Connecting classrooms




JUN052012
The Queen's Diamond Jubilee

When you think of the British monarchy, the first name that you think of is probably Queen Elizabeth II or, to be more precise, Queen Elizabeth Alexandra Mary Windsor. She is over 80 years old, but still in good health to be on the throne of The United Kingdom of Great Britain and Northern Ireland. This weekend, she celebrated her Diamond Jubilee (it means that she has sat on the throne for the past 60 years), which happened to only one of her ancestors – Queen Victoria, who celebrated her Diamond Jubilee in 1897. In the light of this joyful event, we’ve decided to put some light on the relations between the Serbian and British royal families.
The relations between these two royal families start with Queen Victoria. The last king of Yugoslavia, Petar II, was her great-grandson, through his mother, Maria Hoencolern. She was a granddaughter of Victoria’s son Alfred, duke of Edinburgh, through his daughter, the Romanian queen Maria.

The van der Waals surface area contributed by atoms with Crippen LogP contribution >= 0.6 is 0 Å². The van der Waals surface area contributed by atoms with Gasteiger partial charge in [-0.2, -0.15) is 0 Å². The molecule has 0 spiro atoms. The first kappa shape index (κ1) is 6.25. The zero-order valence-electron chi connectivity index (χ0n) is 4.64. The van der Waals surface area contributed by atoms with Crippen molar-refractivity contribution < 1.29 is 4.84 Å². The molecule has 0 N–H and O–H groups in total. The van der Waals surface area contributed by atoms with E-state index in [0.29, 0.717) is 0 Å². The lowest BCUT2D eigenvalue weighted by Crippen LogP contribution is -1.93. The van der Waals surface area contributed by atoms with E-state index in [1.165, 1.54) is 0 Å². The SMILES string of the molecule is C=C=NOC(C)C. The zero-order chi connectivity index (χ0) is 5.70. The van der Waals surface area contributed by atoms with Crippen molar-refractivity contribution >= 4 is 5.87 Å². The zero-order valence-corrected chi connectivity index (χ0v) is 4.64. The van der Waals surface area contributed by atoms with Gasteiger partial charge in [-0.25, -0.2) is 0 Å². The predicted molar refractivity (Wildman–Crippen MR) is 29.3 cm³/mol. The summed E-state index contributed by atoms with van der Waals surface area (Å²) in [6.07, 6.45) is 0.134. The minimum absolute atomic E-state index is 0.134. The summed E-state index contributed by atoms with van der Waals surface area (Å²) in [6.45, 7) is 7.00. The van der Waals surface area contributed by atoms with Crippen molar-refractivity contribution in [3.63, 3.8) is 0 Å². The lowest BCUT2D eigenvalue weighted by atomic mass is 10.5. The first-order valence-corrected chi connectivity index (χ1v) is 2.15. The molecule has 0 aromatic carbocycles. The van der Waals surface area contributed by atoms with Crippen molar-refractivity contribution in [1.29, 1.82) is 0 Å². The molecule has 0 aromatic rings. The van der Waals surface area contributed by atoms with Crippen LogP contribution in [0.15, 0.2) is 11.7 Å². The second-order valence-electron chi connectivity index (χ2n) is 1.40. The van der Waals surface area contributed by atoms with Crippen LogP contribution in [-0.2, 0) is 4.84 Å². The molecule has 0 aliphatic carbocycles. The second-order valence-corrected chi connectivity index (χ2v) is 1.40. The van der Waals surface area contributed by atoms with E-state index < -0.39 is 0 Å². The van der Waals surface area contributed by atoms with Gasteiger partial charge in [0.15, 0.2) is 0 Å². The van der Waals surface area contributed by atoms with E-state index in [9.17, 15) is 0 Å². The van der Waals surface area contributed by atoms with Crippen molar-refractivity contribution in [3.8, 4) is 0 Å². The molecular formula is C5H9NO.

King Petar II was married to Princess Alexandra of Greece and Denmark and on July 17, 1945 they had a son. He was named after his grandfather Aleksandar, and as a future ruler of Yugoslavia, he had to be born in his country. They were living in London, so that wasn’t possible. To help them, British Prime Minister Sir Winston Churchill, declared room 212 of Claridge’s Hotel in London Yugoslav territory. The baptizing of the heir to the throne was done in Westminster Abbey, the same building where Prince William and Kate Middleton got married. His godfather was King George VI, and his godmother was King George’s daughter, Elizabeth II.
At the royal wedding of Prince William and Kate Middleton, the heir to the throne Aleksandar Karadjordjevic and his wife, Princess Katarina, were in the main part of Westminster Abbey, right behind Queen Elizabeth and her husband, the duke of Edinburgh. To be more precise, they were in the part reserved for the groom’s family, which, technically, they are.
Interestingly enough, as the descendants of Queen Victoria, the Karadjordjevic family is also in the line of succession to the British throne, that is, they are placed between 91st and 102nd successors to the throne.
Here are some links which might be useful for obtaining more information about this topic:
Family tree (Royal family of Serbia):
http://www.royalfamily.org/history/roots/familytree.html
Victoria’s descendants:
http://www.royalfamily.org/history/roots/victoria_eng.html

Ana 17, Uzice Grammar School








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